-- Robert Preidt
FRIDAY, Jan. 27 (HealthDay News) -- Eating a high-fiber diet
does not lower a person's risk of diverticulosis, but a low-fiber
diet might, according to a new study that contradicts what doctors
have believed for decades.
Diverticulosis is a disease of the intestines in which pouches
develop in the colon wall.
Researchers at the University of North Carolina School of
Medicine analyzed data from more than 2,100 patients, aged 30 to
80, who underwent outpatient colonoscopy between 1998 and 2010. The
patients were interviewed about their diet, bowel movements and
level of physical activity.
Patients with the lowest fiber intake were 30 percent less
likely to develop diverticulosis than those with the highest
intake, according to the study published in the February issue of
The findings also showed that constipation was not a risk factor
and that having more frequent bowel movements was linked to an
increased risk. Those with more than 15 bowel movements a week were
70 percent more likely to develop diverticulosis than those with
fewer than seven bowel movements a week, the investigators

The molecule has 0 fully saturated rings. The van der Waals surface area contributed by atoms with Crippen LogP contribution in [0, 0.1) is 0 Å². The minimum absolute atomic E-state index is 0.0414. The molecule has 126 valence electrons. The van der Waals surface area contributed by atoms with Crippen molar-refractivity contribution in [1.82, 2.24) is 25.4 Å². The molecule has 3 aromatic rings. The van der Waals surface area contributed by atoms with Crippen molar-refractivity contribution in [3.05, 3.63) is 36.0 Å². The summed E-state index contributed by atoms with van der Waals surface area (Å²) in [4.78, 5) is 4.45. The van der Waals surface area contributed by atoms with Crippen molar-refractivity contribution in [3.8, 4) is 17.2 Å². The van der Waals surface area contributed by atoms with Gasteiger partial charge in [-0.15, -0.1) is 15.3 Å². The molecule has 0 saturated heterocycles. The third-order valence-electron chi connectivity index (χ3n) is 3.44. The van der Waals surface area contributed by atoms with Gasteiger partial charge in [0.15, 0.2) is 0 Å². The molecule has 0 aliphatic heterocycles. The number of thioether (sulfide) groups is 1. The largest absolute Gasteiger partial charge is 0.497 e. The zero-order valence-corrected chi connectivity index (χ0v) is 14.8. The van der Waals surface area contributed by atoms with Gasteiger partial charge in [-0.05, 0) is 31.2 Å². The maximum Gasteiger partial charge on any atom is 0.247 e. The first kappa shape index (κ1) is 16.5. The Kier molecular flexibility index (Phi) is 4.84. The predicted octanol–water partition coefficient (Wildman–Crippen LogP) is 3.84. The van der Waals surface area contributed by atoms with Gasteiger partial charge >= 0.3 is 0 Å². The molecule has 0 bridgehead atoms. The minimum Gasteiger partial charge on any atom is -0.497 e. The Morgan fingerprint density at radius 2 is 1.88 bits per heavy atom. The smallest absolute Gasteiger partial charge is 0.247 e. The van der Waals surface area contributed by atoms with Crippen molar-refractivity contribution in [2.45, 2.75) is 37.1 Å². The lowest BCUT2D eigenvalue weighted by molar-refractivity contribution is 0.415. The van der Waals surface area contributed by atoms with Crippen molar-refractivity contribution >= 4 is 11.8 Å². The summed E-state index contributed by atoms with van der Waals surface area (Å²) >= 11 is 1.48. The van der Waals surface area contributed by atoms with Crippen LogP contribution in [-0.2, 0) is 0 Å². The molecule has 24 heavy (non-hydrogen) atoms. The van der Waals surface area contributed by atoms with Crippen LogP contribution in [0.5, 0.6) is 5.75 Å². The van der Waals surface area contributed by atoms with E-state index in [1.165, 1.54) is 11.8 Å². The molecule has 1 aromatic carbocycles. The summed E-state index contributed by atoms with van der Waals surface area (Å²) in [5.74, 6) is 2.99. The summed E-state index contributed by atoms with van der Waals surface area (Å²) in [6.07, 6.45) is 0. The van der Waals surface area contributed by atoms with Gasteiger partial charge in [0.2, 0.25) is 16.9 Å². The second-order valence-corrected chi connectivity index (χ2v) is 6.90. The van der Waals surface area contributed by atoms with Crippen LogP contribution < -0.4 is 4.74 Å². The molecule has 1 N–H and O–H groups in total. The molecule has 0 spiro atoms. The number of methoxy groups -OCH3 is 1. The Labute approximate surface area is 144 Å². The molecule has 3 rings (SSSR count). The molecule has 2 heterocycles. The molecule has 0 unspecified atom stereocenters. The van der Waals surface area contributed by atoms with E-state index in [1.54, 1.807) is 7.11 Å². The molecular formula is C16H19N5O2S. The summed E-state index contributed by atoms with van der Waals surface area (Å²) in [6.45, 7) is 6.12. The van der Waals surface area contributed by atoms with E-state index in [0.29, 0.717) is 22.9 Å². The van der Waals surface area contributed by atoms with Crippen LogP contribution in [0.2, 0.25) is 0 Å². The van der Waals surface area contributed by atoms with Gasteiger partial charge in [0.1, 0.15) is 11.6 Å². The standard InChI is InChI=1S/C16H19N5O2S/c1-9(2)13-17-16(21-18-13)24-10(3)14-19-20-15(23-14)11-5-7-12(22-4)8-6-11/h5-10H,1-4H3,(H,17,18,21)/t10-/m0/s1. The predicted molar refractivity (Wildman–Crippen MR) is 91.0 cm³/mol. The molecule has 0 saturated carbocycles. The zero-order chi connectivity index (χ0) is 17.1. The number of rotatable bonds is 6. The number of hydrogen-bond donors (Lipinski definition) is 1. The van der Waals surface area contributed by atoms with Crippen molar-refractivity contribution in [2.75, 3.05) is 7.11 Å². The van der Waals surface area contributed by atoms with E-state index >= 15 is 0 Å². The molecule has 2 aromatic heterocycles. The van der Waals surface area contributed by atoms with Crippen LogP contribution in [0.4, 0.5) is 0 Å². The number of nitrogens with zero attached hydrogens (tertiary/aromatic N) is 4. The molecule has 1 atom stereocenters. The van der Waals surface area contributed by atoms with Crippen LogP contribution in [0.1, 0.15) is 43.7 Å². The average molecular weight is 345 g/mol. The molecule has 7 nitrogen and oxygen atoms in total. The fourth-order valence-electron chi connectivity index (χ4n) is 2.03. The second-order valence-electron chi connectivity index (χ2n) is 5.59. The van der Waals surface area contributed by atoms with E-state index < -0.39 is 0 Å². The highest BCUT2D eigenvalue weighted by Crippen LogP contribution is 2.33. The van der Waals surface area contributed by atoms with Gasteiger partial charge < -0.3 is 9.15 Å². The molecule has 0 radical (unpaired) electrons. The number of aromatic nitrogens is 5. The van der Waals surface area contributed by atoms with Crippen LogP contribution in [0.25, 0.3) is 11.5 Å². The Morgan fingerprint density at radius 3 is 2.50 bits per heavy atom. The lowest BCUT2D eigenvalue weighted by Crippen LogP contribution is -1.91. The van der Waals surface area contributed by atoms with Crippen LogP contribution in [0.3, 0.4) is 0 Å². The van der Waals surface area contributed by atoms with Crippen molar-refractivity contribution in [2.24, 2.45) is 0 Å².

However, while the study uncovered an association between fiber
consumption, bowel movements and diverticulosis risk, it did not
prove a cause-and-effect relationship.
In addition, no association was seen between diverticulosis and
physical inactivity or intake of fat or red meat.
"While it is too early to tell patients what to do differently, these results are exciting for researchers," study lead researcher Dr. Anne Peery, a fellow in the gastroenterology and hepatology division, said in a university news release. "Figuring out that we don't know something gives us the opportunity to look at disease processes in new ways."
Diverticulosis affects about one-third of U.S. adults older than
60, according to the news release. Most cases don't cause symptoms,
but the condition can cause complications such as bleeding,
infections, intestinal perforations and even death.
The U.S. National Institute of Diabetes and Digestive and Kidney
Diseases has more about
diverticulosis and diverticulitis.
Please be aware that this information is provided to supplement the care provided by your physician. It is neither intended nor implied to be a substitute for professional medical advice. CALL YOUR HEALTHCARE PROVIDER IMMEDIATELY IF YOU THINK YOU MAY HAVE A MEDICAL EMERGENCY. Always seek the advice of your physician or other qualified health provider prior to starting any new treatment or with any questions you may have regarding a medical condition.
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